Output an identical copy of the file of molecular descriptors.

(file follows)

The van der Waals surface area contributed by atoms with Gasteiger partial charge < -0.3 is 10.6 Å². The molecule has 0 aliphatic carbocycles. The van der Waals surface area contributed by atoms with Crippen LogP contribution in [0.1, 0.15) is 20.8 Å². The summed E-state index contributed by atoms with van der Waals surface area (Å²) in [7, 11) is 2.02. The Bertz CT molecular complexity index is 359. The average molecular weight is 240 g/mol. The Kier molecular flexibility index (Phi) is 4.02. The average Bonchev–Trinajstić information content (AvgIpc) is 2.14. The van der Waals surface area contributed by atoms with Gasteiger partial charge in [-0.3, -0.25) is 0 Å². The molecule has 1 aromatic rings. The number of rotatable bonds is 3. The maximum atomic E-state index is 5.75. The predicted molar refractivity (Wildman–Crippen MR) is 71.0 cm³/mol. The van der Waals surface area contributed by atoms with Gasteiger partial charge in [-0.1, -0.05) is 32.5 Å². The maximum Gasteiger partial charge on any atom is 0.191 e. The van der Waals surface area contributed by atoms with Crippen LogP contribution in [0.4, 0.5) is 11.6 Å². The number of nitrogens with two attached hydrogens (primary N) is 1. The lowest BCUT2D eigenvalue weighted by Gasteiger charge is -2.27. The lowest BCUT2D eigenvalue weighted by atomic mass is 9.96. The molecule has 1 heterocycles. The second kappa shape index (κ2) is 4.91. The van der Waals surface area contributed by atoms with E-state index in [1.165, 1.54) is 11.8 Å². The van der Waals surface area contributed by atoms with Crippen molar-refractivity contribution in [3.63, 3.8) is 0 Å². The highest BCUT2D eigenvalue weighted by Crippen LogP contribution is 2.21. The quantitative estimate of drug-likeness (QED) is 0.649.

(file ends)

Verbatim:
The van der Waals surface area contributed by atoms with Gasteiger partial charge < -0.3 is 10.6 Å². The molecule has 0 aliphatic carbocycles. The van der Waals surface area contributed by atoms with Crippen LogP contribution in [0.1, 0.15) is 20.8 Å². The summed E-state index contributed by atoms with van der Waals surface area (Å²) in [7, 11) is 2.02. The Bertz CT molecular complexity index is 359. The average molecular weight is 240 g/mol. The Kier molecular flexibility index (Phi) is 4.02. The average Bonchev–Trinajstić information content (AvgIpc) is 2.14. The van der Waals surface area contributed by atoms with Gasteiger partial charge in [-0.3, -0.25) is 0 Å². The molecule has 1 aromatic rings. The number of rotatable bonds is 3. The maximum atomic E-state index is 5.75. The predicted molar refractivity (Wildman–Crippen MR) is 71.0 cm³/mol. The van der Waals surface area contributed by atoms with Gasteiger partial charge in [-0.1, -0.05) is 32.5 Å². The maximum Gasteiger partial charge on any atom is 0.191 e. The van der Waals surface area contributed by atoms with Crippen LogP contribution in [0.4, 0.5) is 11.6 Å². The number of nitrogens with two attached hydrogens (primary N) is 1. The lowest BCUT2D eigenvalue weighted by Gasteiger charge is -2.27. The lowest BCUT2D eigenvalue weighted by atomic mass is 9.96. The molecule has 1 heterocycles. The second kappa shape index (κ2) is 4.91. The van der Waals surface area contributed by atoms with E-state index in [1.165, 1.54) is 11.8 Å². The van der Waals surface area contributed by atoms with Crippen molar-refractivity contribution in [3.63, 3.8) is 0 Å². The highest BCUT2D eigenvalue weighted by Crippen LogP contribution is 2.21. The quantitative estimate of drug-likeness (QED) is 0.649.